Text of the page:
Friday 16 June 2023

The German Peasant’s War 1524-1526.

Helion’s latest in their ‘from Retinue to Regiment’ series is another masterpiece, in the shape of Douglas Miller’s ‘The German Peasants’ War 1524-1526’.

I didn’t know a great deal about the popular uprisings which became known as the Peasants’ War prior to reading this book, my knowledge being limited to two of the author’s other books. Having done so now, I am amazed at the level of detail Mr Miller has included in what must be described not only as arguably the definitive English language book on the subject but also a labour of love.

After a helpful discussion on warfare in general at the turn of the sixteenth century, including the impact of the decline of the heavy cavalry an and the rise in the use of gunpowder weapons, we are launched into a detailed description of the military organisation of the various peasant armies and ‘bands’, modelled loosely on that of the Landsknechts. It did not surprise me to read that many of the latter sided with the peasant armies. The author has gone to great lengths to help the readership understand the peasant armies, their leaders, composition despite the label, (by no means all the armies were made up of peasants, but also townsmen and ex-soldiers), motivation, logistics, armaments and of course their objectives in rising up in rebellion against their overlords.

The war itself is described clearly and comprehensively over two chapters which in page terms take up the bulk of the book. First the initial phases and actions of the uprising in 1524, then the full blown rebellion in 1525-1526. Both chapters give detailed information on the chronology of events, and more interesting, the organisation of the many regional armies or bands and their enemies, the armies of the Swabian League and local German princes who opposed the uprising. This was an incredibly violent war, as indeed all civil uprisings tend to be, with atrocities committed on both sides, leaving tens of thousands of dead across a region devastated by war.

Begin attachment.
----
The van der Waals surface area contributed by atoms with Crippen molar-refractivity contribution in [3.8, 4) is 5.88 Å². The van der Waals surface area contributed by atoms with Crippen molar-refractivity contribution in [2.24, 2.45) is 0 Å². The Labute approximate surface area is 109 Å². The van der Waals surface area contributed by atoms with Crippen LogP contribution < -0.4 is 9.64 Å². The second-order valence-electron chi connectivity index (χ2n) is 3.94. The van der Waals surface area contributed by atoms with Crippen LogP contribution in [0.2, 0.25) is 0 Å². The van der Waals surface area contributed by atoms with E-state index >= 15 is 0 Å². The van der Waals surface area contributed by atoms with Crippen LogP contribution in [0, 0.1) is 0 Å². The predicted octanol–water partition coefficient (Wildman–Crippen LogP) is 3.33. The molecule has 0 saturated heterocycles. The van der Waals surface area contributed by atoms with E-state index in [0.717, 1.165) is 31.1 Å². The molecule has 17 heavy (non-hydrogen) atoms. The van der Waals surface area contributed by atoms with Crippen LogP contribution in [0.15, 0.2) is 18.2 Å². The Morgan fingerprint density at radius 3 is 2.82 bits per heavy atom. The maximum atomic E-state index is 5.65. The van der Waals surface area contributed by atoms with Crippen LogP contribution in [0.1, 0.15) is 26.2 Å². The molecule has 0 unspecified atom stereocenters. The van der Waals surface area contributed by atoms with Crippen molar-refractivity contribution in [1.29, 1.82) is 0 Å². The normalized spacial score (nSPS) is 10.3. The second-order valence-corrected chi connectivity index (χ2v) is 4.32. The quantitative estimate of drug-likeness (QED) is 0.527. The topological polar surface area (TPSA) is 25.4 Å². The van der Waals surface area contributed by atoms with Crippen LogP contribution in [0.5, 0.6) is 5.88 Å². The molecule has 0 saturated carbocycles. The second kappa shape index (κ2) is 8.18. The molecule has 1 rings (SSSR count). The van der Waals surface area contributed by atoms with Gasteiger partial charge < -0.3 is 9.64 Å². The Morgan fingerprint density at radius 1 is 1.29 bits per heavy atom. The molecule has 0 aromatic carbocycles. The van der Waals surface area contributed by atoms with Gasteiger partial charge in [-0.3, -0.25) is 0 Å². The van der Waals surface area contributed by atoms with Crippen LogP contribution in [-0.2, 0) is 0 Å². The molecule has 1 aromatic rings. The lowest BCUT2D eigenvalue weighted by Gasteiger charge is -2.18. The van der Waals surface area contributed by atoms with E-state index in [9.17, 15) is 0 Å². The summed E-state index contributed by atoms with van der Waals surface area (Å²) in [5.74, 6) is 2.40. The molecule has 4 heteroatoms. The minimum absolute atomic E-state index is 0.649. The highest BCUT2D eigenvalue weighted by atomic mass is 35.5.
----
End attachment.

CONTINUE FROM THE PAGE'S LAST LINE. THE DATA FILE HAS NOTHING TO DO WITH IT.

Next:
The book boasts some lovely colour plates depicting the appearance of the troops involved together with five pages showing examples of the various Peasant banners. There are also several colour maps showing the strategic and political situation in Europe at the time. Particularly useful are the black and white maps focussing on some of the major battles, sieges and engagements that took place during the war.

I can wholeheartedly recommend this book to anybody interested in German military history during the early sixteenth century; indeed there are many aspects of social history that are also covered in this remarkable publication.

It is worth noting that, as alluded to earlier, this book is a companion to the author’s ‘The Army of the Swabian League 1525’, also published by Helion in this series.

From a wargaming perspective this book should carry a ‘health warning’ as it has masses to offer should anyone fancy raising their own peasant band. By some happy coincidence (I think not…) both Steel Fist and Artizan have recently released what I hope will be the start of two excellent ranges in 28mm. I picked up a few of the former and they really do look the part. Tempted? Oh yes.

ISBN 978-1-804512-02-9, Soft-back, 190 pages

No comments:

Post a Comment